On Thursday 29 May, ECLA was visited by academic heavyweight, Professor Roger Scruton, who delivered a guest lecture on Hegel’s idea of property and its role in the larger framework of Hegelian philosophy.
Scruton introduced Hegel’s theory of property in the context of the work of Locke, one of the so-called ‘social contract’ theorists. Locke suggests that, because we are free individuals, we can appropriate things and constitute contracts. In contrast to Locke’s view, Hegel believes that we are only potentially free; the process of actualizing this freedom requires the fulfilment of conditions which often depend on social interrelations. For Hegel, we are social before we are free, reversing the assumption held by social contract theory.
The idea of social interaction plays into a larger aspect of Hegelian philosophy, the dialectic, in which an immediate form of consciousness requires conflict, opposition and alienation in order to progress into a more self-conscious state of being. For Hegel, self-consciousness arises only once we become able to see the self as an object, in other words, when we can look upon ourselves as others look upon us. It is in therefore in other people that we properly face ourselves and become free, self-conscious agents.
Scruton continued with a discussion of the famous ‘Master-Slave relation’ in Hegel’s Phenomenology of Spirit, which would go on to influence Marx, Nietzsche and Sartre and others. Because the recognition of other people is necessary for freedom to be constituted, individuals enter into a ‘life and death struggle’ for recognition. Two parties risk their lives, but eventually only one of them will value life above freedom and retreat, resulting in enslavement to the victorious party. This creates a relationship in which the master is independent and free to use the other, the slave, to provide for his or her needs. Although the master does not recognize the slave as a full human being, the slave begins, in working for the master, to recognize himself or herself in the products of that labour. Through work, the slave has the opportunity to see his or her will objectified in real things. Meanwhile, the master becomes increasingly alienated from the products of the slave’s work, not knowing exactly how the things are made, and so becoming increasingly dependent on the slave. The relationship between master and slave thus reverses, with the slave becoming self-conscious and independent by working on things.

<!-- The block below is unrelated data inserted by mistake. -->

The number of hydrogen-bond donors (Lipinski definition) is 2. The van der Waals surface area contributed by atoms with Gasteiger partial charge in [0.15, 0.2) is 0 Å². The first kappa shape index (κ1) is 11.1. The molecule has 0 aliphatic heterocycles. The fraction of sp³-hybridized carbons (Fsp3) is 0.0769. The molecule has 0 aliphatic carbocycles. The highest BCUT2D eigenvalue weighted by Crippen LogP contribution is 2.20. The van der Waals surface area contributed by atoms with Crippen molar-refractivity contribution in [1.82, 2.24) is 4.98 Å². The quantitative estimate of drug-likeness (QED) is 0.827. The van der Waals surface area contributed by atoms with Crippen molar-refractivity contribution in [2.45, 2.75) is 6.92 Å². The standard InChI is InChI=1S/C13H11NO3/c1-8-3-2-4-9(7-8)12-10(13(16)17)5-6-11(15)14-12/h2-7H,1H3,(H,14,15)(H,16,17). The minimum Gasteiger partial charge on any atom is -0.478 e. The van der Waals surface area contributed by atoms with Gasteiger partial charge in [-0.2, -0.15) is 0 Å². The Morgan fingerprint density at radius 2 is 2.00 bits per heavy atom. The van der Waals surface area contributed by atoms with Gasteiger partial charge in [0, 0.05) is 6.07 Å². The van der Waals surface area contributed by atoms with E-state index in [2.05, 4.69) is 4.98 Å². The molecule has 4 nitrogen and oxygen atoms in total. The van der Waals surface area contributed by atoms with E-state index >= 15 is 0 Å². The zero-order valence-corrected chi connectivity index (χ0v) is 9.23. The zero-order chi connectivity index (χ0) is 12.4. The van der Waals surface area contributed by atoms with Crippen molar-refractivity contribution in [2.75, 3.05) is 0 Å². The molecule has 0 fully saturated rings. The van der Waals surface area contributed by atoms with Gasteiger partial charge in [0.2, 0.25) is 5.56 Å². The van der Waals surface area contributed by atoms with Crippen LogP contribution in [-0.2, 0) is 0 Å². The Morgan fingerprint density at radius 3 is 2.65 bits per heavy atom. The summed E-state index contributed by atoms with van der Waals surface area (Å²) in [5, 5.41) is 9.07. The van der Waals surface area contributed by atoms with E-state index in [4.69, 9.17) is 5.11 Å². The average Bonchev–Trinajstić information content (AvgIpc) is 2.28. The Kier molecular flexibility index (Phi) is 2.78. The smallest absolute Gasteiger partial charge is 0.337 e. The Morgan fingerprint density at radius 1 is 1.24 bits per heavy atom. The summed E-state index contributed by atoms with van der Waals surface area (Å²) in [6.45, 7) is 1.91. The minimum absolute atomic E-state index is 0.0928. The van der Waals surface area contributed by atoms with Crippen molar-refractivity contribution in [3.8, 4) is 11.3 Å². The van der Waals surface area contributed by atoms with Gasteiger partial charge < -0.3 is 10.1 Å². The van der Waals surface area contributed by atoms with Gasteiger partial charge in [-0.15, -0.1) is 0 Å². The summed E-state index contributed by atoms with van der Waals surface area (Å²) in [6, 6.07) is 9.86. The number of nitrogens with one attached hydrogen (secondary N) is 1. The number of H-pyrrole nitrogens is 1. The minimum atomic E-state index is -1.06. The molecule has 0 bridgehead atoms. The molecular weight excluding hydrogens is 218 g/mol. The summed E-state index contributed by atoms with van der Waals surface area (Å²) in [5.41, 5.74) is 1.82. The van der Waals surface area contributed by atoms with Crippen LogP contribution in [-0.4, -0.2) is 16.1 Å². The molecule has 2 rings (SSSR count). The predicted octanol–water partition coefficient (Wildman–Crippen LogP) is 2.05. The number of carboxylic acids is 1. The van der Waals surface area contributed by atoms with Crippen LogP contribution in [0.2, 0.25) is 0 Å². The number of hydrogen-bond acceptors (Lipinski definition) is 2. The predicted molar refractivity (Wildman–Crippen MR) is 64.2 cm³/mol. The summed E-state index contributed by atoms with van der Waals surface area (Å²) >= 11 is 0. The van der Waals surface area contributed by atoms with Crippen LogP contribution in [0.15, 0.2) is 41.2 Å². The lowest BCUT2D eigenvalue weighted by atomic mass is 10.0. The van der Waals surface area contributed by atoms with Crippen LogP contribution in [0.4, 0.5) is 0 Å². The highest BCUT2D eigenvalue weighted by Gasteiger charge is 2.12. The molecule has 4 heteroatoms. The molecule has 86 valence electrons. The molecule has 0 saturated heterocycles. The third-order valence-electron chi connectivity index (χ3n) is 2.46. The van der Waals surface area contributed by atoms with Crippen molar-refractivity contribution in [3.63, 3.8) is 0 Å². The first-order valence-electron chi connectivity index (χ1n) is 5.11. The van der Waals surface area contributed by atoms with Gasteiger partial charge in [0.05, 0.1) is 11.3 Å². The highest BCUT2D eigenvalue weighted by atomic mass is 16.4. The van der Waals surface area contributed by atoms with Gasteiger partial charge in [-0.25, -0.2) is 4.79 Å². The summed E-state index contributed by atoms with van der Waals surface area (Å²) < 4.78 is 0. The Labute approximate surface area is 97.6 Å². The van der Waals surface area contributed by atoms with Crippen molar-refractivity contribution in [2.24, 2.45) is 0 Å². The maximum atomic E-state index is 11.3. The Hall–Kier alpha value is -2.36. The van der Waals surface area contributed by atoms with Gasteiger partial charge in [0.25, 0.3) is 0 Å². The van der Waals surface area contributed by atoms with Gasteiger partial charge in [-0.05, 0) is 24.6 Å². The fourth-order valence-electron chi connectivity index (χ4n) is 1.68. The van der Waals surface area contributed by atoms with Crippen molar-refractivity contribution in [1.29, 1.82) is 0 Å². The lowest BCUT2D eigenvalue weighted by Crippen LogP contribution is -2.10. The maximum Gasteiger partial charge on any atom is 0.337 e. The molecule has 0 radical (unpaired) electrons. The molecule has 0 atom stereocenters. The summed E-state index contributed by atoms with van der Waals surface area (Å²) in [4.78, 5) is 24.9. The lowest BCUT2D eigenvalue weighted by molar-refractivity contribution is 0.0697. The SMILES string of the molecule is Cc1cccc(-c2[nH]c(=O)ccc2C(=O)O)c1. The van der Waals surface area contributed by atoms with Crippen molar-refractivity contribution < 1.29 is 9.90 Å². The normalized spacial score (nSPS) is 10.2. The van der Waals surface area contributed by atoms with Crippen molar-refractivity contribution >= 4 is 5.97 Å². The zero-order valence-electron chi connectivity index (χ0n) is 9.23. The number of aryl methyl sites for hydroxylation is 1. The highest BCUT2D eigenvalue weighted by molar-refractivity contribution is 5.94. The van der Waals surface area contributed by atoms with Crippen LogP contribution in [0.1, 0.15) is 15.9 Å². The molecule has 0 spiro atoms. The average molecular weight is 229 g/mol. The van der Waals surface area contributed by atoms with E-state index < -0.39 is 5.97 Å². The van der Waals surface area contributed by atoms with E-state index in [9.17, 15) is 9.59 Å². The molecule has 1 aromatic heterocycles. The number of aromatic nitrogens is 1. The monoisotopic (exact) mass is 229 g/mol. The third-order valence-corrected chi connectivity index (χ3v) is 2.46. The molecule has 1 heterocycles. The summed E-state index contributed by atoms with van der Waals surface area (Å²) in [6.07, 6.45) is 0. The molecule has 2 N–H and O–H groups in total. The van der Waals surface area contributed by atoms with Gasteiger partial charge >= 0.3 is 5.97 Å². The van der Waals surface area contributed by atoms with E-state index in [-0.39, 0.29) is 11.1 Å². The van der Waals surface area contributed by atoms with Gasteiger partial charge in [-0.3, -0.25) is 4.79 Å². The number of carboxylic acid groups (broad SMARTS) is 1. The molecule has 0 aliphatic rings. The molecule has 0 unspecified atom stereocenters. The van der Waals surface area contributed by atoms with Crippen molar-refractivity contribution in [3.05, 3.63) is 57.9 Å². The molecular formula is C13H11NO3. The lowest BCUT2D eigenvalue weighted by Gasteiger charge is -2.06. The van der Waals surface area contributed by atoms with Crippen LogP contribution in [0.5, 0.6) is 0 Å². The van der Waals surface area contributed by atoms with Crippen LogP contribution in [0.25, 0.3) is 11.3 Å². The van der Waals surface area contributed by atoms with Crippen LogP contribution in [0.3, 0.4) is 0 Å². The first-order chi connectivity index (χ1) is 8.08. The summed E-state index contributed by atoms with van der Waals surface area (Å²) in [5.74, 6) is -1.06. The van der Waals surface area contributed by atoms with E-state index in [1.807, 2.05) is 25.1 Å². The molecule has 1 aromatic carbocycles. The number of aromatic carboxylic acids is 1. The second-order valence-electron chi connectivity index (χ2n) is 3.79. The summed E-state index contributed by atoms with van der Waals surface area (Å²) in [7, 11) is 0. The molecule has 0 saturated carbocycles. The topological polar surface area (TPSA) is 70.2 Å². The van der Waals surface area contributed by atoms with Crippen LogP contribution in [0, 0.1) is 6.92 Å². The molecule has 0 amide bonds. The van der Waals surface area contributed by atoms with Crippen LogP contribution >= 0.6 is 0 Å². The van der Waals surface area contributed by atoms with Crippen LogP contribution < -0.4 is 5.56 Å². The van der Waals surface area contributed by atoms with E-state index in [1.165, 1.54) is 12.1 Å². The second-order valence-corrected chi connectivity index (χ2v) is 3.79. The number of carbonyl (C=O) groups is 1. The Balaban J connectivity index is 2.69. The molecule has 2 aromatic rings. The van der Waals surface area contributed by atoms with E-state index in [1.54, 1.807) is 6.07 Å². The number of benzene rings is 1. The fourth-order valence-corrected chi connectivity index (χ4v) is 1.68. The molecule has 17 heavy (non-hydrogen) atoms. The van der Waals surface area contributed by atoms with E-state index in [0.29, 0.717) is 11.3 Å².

Scruton interpreted this part of Hegel’s theory in the Phenomenology of Spirit together with the Philosophy of Right, in order to understand better the effects of things on people. In the Philosophy of Right the subject matter has three elements (or ‘moments’): abstract rights, morality and ethical life. Property belongs to the category of abstract rights, which are the primary conditions for existence as a free subject. These abstract rights together constitute the state of affairs necessarily prior to a subjective perspective. Owing to their anteriority to subjectivity, such rights are, in Hegel’s analysis, necessarily universal. In appropriating, making and having things, we project ourselves onto objects and perceive ourselves as one object amongst them. The rightful designation of something as ‘mine’ signals that a subjective will has become part of the world of things, allowing one to recognize oneself as an object, to become conscious of the self as such and, simply, to become self-conscious. It is therefore in dealing with things, in appropriation and ownership, that subjectivity is made real, in a movement similar to that by which the slave becomes self-conscious in dealing with the products of his or her work.
Finally, Scruton explained the fierce reaction of Marx to Hegel’s understanding of the way in which subjectivity is realized in private property. For Marx, the expression of the will in the products of labour alienates one from oneself; the translation of our will into objects entails the loss of that will in the object, culminating in our enslavement to material things. This criticism was thoroughly analysed in the subsequent discussion, becoming one of the topics of an animated, in-depth exchange between Scruton, students and faculty.
Professor Roger Scruton is Research Professor at the Institute for the Psychological Sciences in Oxford and Washington DC. He is a writer, philosopher and public commentator, specializing in aesthetics. An established conservative thinker, Scruton engages in contemporary political and cultural debates. His most recent books include: Death-Devoted Heart: Sex and the Sacred in Wagner’s Tristan and Isolde, Oxford University Press, 2003; News from Somewhere: On Settling, Continuum Books, 2003; A Political Philosophy, Continuum Books 2006), Culture Counts: Faith and Healing in a World besieged, Encounter Books, 2007; and the third edition of A Dictionary of Political Thought, Palgrave Macmillan, 2007.
by Martin Lipman (’08, Netherlands)